WAN link load balancing

WAN link load balancing

In the same way that incoming traffic can be load balanced, outgoing or WAN traffic can also be load balanced and for the same three reasons.

1. Reduce the places in the work flow where a single point of failure can bring the process to a halt.

2. Expand the capacity of the resources to handle the required workload.

3. Have it configured so that the process of balancing the workload is automatic.

Often, it can be just as important for an organizations members to be able to access the Internet as it is for the denizens of the Internet to access the Web facing resources.

There is now a WAN Load Balancing feature located in the Network section of the GUI (“WAN LLB”).

As part of the new WAN Load Balancing feature, the FortiOS 5.2 Router > Static > Settings GUI page has been removed. WAN Load Balancing should be used instead of the 5.2 ECMP Load Balancing Method settings. The 5.2 Link Health Monitor definitions are now only available from the CLI.

WAN links

The basis for the configuration of the virtual WAN link are the interfaces that comprise it. As interfaces are added to the “wan-load-balance” interface, they are added into the calculations that comprise the various algorithms used to do the load balancing.

  • While most of the load balancing algorithms are based on equal distribution or weighted distribution, spill over does rely on which interface is first in the sequence, so this should be kept in mind when adding the interfaces.
  • The interfaces in the virtual WAN link can be disabled if necessary if work needs to be done on an interface without interfering with the performance of the link.
  • There is no requirement that the interfaces be those labeled on the hardware as WAN interfaces.
  • In the GUI, to help analysis the effectiveness of the algorithm being used and its configuration, there is a graphic representation of the bandwidth usage of the link.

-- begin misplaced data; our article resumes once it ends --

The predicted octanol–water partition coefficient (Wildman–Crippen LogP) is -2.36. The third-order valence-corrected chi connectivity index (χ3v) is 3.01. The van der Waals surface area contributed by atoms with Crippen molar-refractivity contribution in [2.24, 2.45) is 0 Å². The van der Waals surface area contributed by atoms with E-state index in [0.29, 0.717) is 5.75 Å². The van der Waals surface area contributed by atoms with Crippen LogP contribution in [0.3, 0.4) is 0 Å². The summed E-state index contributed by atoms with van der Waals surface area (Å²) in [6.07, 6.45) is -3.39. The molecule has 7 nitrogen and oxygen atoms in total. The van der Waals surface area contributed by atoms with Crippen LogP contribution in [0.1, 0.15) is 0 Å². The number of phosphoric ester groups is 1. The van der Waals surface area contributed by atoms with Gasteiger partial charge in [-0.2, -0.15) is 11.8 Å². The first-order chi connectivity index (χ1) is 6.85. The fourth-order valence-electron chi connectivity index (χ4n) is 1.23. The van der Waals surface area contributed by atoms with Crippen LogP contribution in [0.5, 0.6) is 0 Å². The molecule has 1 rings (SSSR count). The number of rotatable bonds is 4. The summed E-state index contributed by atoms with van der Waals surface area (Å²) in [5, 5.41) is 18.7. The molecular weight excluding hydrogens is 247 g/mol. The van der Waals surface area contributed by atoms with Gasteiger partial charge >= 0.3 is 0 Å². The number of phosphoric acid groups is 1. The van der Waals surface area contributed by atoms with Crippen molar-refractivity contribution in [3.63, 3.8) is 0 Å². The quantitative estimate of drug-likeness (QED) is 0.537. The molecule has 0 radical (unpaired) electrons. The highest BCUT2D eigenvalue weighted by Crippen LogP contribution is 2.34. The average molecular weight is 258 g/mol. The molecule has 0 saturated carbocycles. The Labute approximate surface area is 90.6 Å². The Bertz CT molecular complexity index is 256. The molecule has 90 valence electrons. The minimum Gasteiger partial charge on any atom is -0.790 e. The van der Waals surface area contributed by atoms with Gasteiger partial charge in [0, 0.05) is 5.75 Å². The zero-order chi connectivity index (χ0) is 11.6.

Load balancing algorithm

Once the interfaces involved has been configured the next step is to determine how the workload will be distributed. 5 load balancing algorithms are available to choose from.

Bandwidth

This is a very straight forward method of distributing the work load based on the amount of packets going through the interfaces. An integer value assigns a weight to each interface. These weights are used to calculate a percentage of the total bandwidth that is directed to the interface.

Example:

  • There are 2 interfaces
  • Interface #1 is assigned a weight of 5 because it is a 5 MB connection. (There is no requirement to match the weight to the capacity of the connection. It is just a simple way of optimizing the differing capacities in this case.)
  • Interface #2 is assigned a weight of 3 because it is a 3 MB connection.
  • The total weight is 8 so interface #1 gets 5/8 (63%) and interface #2 gets 3/8 (38%) of the traffic.

Wan Link Load Balancing Algorithm

Sessions

The session algorithm is similar to the bandwidth algorithm in that it also uses an integer value to assign a weight to each interface. The difference is that the number of sessions connected is what is being measured and not the packets flowing through the interfaces.

WAN Link Load Balancing Spillover

 


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26 thoughts on “WAN link load balancing

  1. Facing issue with WAN LLB , 3 ILL links are combined to Virtual WAN interface & algorithm is “Source IP” based, but only 1 link gets choked & rest 2 are only consumed only around 30-40%.

    • I prefer to use bandwidth on mine for LLB. Using source it is possible that you coincidentally just have all of the big hitters going through the same pipe.

  2. i am having issue with mine (2 isp), when i connect to other fortigate outside the office i get disconnected because it uses the 2nd internet connection and the destination fortigate disconnects me.
    It seems to happend with other things also.

    • In situations where you use WLLB and you are dealing with something that is smart enough to know that your IP (or the source in general) is switching up it will be beneficial to use routes. For instance, when I have WLLB enabled I set static /32 routes for the destinations that I know need to stay on a single connection (like a FortiGate I’m trying to administer remotely etc) to go out a specific pipe.

      Otherwise, you will constantly get booted out of the device you are trying to manage which is quite annoying.